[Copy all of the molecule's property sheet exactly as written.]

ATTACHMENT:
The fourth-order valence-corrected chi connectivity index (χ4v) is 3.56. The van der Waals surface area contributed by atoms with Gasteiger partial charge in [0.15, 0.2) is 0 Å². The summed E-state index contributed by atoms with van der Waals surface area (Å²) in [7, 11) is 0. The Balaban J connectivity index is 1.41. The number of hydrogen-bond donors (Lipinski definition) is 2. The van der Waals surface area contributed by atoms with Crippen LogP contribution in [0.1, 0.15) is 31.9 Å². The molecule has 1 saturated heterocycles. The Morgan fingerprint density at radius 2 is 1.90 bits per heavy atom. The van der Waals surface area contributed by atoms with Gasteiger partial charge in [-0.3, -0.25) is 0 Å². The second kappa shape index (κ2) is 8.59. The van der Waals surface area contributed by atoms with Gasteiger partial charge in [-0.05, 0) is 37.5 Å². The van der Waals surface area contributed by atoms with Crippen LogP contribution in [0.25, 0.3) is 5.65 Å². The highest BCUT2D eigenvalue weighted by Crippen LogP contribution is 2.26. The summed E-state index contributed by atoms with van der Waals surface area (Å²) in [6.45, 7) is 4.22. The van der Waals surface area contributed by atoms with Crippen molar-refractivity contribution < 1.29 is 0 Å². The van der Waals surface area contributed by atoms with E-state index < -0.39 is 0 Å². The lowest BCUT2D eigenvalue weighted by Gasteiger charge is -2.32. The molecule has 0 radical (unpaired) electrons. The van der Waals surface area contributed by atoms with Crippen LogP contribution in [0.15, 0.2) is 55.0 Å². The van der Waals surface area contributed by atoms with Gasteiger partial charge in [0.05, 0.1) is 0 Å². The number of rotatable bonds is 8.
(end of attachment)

The fourth-order valence-corrected chi connectivity index (χ4v) is 3.56. The van der Waals surface area contributed by atoms with Gasteiger partial charge in [0.15, 0.2) is 0 Å². The summed E-state index contributed by atoms with van der Waals surface area (Å²) in [7, 11) is 0. The Balaban J connectivity index is 1.41. The number of hydrogen-bond donors (Lipinski definition) is 2. The van der Waals surface area contributed by atoms with Crippen LogP contribution in [0.1, 0.15) is 31.9 Å². The molecule has 1 saturated heterocycles. The Morgan fingerprint density at radius 2 is 1.90 bits per heavy atom. The van der Waals surface area contributed by atoms with Gasteiger partial charge in [-0.3, -0.25) is 0 Å². The second kappa shape index (κ2) is 8.59. The van der Waals surface area contributed by atoms with Gasteiger partial charge in [-0.05, 0) is 37.5 Å². The van der Waals surface area contributed by atoms with Crippen LogP contribution in [0.25, 0.3) is 5.65 Å². The highest BCUT2D eigenvalue weighted by Crippen LogP contribution is 2.26. The summed E-state index contributed by atoms with van der Waals surface area (Å²) in [6.45, 7) is 4.22. The van der Waals surface area contributed by atoms with Crippen molar-refractivity contribution < 1.29 is 0 Å². The van der Waals surface area contributed by atoms with E-state index < -0.39 is 0 Å². The lowest BCUT2D eigenvalue weighted by Gasteiger charge is -2.32. The molecule has 0 radical (unpaired) electrons. The van der Waals surface area contributed by atoms with Crippen LogP contribution in [0.15, 0.2) is 55.0 Å². The van der Waals surface area contributed by atoms with Gasteiger partial charge in [0.05, 0.1) is 0 Å². The number of rotatable bonds is 8.